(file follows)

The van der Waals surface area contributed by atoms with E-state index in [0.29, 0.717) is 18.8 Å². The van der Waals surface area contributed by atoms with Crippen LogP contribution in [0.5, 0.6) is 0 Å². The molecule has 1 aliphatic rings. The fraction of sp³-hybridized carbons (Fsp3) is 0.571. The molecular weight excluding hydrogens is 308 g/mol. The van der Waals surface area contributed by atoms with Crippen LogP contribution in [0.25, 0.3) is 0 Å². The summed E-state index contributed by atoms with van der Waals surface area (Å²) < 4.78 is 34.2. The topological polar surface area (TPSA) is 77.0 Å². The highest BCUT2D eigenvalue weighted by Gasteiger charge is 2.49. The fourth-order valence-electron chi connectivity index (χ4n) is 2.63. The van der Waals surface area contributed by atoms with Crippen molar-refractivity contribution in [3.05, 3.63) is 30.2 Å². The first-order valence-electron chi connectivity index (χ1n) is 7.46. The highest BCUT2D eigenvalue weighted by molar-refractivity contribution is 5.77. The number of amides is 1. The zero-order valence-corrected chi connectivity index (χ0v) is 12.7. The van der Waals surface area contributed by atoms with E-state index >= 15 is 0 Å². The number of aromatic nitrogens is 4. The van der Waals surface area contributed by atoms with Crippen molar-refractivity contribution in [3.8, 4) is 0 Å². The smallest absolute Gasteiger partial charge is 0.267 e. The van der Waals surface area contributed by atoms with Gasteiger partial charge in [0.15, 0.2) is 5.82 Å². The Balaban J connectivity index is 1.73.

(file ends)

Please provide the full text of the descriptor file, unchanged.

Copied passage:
The van der Waals surface area contributed by atoms with E-state index in [0.29, 0.717) is 18.8 Å². The van der Waals surface area contributed by atoms with Crippen LogP contribution in [0.5, 0.6) is 0 Å². The molecule has 1 aliphatic rings. The fraction of sp³-hybridized carbons (Fsp3) is 0.571. The molecular weight excluding hydrogens is 308 g/mol. The van der Waals surface area contributed by atoms with Crippen LogP contribution in [0.25, 0.3) is 0 Å². The summed E-state index contributed by atoms with van der Waals surface area (Å²) < 4.78 is 34.2. The topological polar surface area (TPSA) is 77.0 Å². The highest BCUT2D eigenvalue weighted by Gasteiger charge is 2.49. The fourth-order valence-electron chi connectivity index (χ4n) is 2.63. The van der Waals surface area contributed by atoms with Crippen molar-refractivity contribution in [3.05, 3.63) is 30.2 Å². The first-order valence-electron chi connectivity index (χ1n) is 7.46. The highest BCUT2D eigenvalue weighted by molar-refractivity contribution is 5.77. The number of amides is 1. The zero-order valence-corrected chi connectivity index (χ0v) is 12.7. The van der Waals surface area contributed by atoms with E-state index >= 15 is 0 Å². The number of aromatic nitrogens is 4. The van der Waals surface area contributed by atoms with Crippen molar-refractivity contribution in [3.8, 4) is 0 Å². The smallest absolute Gasteiger partial charge is 0.267 e. The van der Waals surface area contributed by atoms with Gasteiger partial charge in [0.15, 0.2) is 5.82 Å². The Balaban J connectivity index is 1.73.